To fix drug costs, stop Big Pharma price-gouging and tax-dodging
Prescription drugs sit on a pharmacist’s counter. Photo by John Moore/Getty Images.
By Hannah Hendrix, American Medical Student Association
I’m studying at The Ohio State University to become a doctor because I want to help people. Unfortunately, far too many Americans today are confronting skyrocketing prescription drug costs that prevent them from following their doctor’s advice because they can’t afford treatments they need.
Drug prices are rising faster than the price of any other good or service, forcing nearly one-third of Ohioans to ration medicine in order to avoid choosing between their prescriptions and other basic expenses like food or rent.
Why are drug prices continuing to spiral out of control? The simple answer is because lawmakers are letting pharmaceutical companies set and keep prices as high as they want. Monopoly power to price gouge has made Big Pharma one of the most profitable industry in America even as ordinary people can barely afford their prescriptions.
Let’s be clear: While other players in the health care industry, such as insurers and pharmacy benefit managers (PBMs) profit from high drug prices, drug companies are the ones who set those prices and who raise them, often twice a year. (Editor’s Note: PBMs have the power to keep certain drugs off their formulary — meaning that for all their millions of patients, those drugs are not covered. So manufacturers offer ever-bigger rebates and raise list prices to cover the rebates and keep their products profitable.) Today, the net price of brand name drugs is increasing three times faster than inflation. While the industry touts that as a reduction compared to past decades, the cost is still too high for patients to afford.
Shamefully, even as these companies continue to raise drug prices to unconscionable levels, our government continues to reward them with billions in federal funds and tax giveaways. The industry is heavily dependent on National Institutes of Health (NIH) funding for research, including for the COVID vaccine, which cost taxpayers $12 billion and is projected to make Pfizer $26 billion in 2021. Drug companies also get tax breaks for marketing, for CEO pay and then more tax breaks off their massive profits. Rather than investing these immense taxpayer-funded profits here in the United States, drug companies offshore more of their profits than any industry except for information technology.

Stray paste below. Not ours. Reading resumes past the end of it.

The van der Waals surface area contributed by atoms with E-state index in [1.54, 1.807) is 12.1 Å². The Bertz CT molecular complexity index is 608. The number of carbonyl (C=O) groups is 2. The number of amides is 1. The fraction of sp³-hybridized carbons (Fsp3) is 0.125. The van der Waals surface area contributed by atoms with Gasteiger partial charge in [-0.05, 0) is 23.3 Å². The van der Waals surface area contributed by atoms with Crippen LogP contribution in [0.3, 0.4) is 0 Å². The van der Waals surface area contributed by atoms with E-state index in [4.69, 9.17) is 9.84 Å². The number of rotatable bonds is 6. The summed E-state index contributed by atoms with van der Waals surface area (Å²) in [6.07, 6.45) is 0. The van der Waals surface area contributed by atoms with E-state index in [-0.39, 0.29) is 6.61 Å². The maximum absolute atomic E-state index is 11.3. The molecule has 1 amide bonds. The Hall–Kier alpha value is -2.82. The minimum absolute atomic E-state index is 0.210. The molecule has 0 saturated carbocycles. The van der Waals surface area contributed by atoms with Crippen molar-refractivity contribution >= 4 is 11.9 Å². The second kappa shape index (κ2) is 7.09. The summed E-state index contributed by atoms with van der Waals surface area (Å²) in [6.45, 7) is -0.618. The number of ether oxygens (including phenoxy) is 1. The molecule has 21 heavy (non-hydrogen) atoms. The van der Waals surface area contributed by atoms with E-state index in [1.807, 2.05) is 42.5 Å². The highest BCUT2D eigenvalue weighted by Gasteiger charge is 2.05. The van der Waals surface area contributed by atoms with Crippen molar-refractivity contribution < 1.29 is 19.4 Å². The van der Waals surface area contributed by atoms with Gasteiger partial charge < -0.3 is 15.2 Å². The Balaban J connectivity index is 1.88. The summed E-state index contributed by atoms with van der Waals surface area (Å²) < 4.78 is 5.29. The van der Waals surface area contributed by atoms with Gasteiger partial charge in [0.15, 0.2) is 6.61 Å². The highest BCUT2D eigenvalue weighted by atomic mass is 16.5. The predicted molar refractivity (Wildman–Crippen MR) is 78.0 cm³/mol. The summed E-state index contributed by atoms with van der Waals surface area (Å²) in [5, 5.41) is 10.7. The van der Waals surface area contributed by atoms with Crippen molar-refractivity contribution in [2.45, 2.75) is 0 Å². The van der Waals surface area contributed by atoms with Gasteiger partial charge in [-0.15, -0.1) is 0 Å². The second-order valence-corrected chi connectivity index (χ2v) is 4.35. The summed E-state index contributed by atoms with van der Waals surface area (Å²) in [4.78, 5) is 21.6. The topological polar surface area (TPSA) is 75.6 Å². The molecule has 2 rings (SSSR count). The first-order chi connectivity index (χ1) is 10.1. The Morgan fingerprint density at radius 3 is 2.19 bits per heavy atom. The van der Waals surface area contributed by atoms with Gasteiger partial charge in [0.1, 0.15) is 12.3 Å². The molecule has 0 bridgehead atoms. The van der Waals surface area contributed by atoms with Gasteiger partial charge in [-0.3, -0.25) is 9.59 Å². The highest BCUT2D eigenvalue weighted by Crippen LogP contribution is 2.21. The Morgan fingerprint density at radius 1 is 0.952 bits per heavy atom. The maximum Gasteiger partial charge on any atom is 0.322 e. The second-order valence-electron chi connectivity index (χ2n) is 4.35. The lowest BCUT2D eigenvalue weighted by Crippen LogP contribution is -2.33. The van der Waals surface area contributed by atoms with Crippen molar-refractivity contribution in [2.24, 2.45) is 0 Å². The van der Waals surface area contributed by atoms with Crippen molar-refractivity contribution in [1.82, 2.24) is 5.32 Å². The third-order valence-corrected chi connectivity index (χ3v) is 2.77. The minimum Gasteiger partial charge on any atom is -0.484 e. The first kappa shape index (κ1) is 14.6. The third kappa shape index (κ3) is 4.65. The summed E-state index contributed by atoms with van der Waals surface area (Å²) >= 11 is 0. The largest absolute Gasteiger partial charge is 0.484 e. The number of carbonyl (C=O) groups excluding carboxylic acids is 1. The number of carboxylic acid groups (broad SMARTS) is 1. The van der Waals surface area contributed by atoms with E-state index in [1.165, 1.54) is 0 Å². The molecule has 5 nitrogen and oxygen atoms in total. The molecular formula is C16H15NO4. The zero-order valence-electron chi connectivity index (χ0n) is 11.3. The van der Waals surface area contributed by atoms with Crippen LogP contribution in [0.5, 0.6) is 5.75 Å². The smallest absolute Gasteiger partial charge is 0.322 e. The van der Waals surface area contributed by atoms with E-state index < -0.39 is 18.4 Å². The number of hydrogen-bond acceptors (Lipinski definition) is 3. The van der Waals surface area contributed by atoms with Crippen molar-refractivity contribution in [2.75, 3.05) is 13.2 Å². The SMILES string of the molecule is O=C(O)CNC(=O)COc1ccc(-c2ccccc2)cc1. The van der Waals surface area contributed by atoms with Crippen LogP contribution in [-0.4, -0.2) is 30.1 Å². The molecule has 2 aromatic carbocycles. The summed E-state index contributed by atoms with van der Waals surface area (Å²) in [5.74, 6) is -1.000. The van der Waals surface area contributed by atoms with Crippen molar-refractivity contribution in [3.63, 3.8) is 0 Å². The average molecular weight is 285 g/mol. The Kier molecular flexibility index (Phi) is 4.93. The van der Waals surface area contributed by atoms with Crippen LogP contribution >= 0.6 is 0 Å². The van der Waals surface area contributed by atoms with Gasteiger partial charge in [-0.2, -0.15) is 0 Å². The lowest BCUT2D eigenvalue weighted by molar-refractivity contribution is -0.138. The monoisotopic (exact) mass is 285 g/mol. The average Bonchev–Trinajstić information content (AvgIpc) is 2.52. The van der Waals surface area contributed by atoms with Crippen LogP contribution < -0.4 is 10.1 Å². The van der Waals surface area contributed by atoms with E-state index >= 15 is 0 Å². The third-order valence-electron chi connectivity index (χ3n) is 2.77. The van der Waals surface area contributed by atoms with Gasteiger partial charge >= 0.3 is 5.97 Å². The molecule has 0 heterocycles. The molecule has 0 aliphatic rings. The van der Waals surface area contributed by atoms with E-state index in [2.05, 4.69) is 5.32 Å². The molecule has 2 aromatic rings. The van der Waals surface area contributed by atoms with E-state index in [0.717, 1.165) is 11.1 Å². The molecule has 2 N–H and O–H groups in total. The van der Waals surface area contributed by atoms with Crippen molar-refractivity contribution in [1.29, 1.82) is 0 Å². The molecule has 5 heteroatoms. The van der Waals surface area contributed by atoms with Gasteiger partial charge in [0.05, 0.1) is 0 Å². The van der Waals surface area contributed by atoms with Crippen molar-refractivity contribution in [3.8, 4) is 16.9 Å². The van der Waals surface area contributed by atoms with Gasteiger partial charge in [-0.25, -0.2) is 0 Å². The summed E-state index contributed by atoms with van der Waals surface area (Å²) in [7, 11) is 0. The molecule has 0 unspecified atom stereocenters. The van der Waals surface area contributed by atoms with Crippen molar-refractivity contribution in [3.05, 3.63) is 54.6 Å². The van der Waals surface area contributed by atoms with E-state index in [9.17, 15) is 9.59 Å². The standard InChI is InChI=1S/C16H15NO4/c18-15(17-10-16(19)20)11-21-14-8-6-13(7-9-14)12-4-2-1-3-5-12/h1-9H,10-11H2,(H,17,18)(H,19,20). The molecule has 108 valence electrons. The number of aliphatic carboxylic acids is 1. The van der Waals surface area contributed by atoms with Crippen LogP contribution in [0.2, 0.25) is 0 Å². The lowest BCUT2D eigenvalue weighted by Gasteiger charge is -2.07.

Drug companies promised they would use their massive tax cuts under the 2017 Trump tax law to lower prices and support jobs. But instead, the biggest corporations mostly spent them on stock buybacks and bloated executive salaries. Meanwhile, millions of Americans in Ohio and across the country live in constant fear of being unable to afford their insulin or other life-saving medications.
To control prescription drug costs in Ohio and nationwide, Congress must act. We need legislation like the Lower Drug Costs Now Act, which would finally require drug corporations to negotiate fair prices for hundreds of medicines in Medicare and extend those lower prices to everyone while also capping out-of-pocket costs and stopping the drug corporations from charging Americans three times more for medicines than people in other countries pay.
In addition to lowering drug prices, Congress also needs to ensure that corporations, including Big Pharma, finally pay their fair share of taxes, to eliminate tax loopholes that allow industry to dodge taxes, and to stop rewarding corporations that jack up prices and offshore profits with discounts on their tax bills.
As a future physician, I believe that the U.S. should be a place where everyone can afford the medications they need without rationing or going into debt. We know it’s possible because other countries pay three times less than Americans do for similar drugs. But it can only happen if Congress is willing to take on Big Pharma. It’s time to stop showering drug corporations with taxpayer money and lower drug prices for patients instead.
Hannah Hendrix is an Ohio State University medical student and national president of the American Medical Student Association.
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